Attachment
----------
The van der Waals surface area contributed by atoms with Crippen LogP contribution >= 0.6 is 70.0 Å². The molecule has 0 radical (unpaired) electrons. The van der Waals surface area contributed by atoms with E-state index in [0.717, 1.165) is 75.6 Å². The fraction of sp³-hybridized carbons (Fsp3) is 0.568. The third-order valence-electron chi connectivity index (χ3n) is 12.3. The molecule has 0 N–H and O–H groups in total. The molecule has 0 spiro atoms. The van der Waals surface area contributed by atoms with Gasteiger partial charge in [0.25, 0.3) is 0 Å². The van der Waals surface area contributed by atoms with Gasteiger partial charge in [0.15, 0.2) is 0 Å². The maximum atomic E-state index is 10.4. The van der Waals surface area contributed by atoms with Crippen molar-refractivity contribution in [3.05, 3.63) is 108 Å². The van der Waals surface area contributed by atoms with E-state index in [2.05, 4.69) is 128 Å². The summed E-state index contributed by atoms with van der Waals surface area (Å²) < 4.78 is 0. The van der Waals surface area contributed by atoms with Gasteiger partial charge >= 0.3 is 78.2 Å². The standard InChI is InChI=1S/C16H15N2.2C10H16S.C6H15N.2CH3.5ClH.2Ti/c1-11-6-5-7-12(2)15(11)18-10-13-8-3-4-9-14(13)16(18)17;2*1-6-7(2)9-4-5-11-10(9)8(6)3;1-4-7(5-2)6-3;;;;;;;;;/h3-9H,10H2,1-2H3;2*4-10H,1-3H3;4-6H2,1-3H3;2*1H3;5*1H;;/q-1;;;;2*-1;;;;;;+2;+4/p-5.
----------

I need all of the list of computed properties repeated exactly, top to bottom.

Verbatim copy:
The van der Waals surface area contributed by atoms with Crippen LogP contribution >= 0.6 is 70.0 Å². The molecule has 0 radical (unpaired) electrons. The van der Waals surface area contributed by atoms with E-state index in [0.717, 1.165) is 75.6 Å². The fraction of sp³-hybridized carbons (Fsp3) is 0.568. The third-order valence-electron chi connectivity index (χ3n) is 12.3. The molecule has 0 N–H and O–H groups in total. The molecule has 0 spiro atoms. The van der Waals surface area contributed by atoms with Gasteiger partial charge in [0.25, 0.3) is 0 Å². The van der Waals surface area contributed by atoms with Gasteiger partial charge in [0.15, 0.2) is 0 Å². The maximum atomic E-state index is 10.4. The van der Waals surface area contributed by atoms with Crippen molar-refractivity contribution in [3.05, 3.63) is 108 Å². The van der Waals surface area contributed by atoms with E-state index in [2.05, 4.69) is 128 Å². The summed E-state index contributed by atoms with van der Waals surface area (Å²) < 4.78 is 0. The van der Waals surface area contributed by atoms with Gasteiger partial charge >= 0.3 is 78.2 Å². The standard InChI is InChI=1S/C16H15N2.2C10H16S.C6H15N.2CH3.5ClH.2Ti/c1-11-6-5-7-12(2)15(11)18-10-13-8-3-4-9-14(13)16(18)17;2*1-6-7(2)9-4-5-11-10(9)8(6)3;1-4-7(5-2)6-3;;;;;;;;;/h3-9H,10H2,1-2H3;2*4-10H,1-3H3;4-6H2,1-3H3;2*1H3;5*1H;;/q-1;;;;2*-1;;;;;;+2;+4/p-5.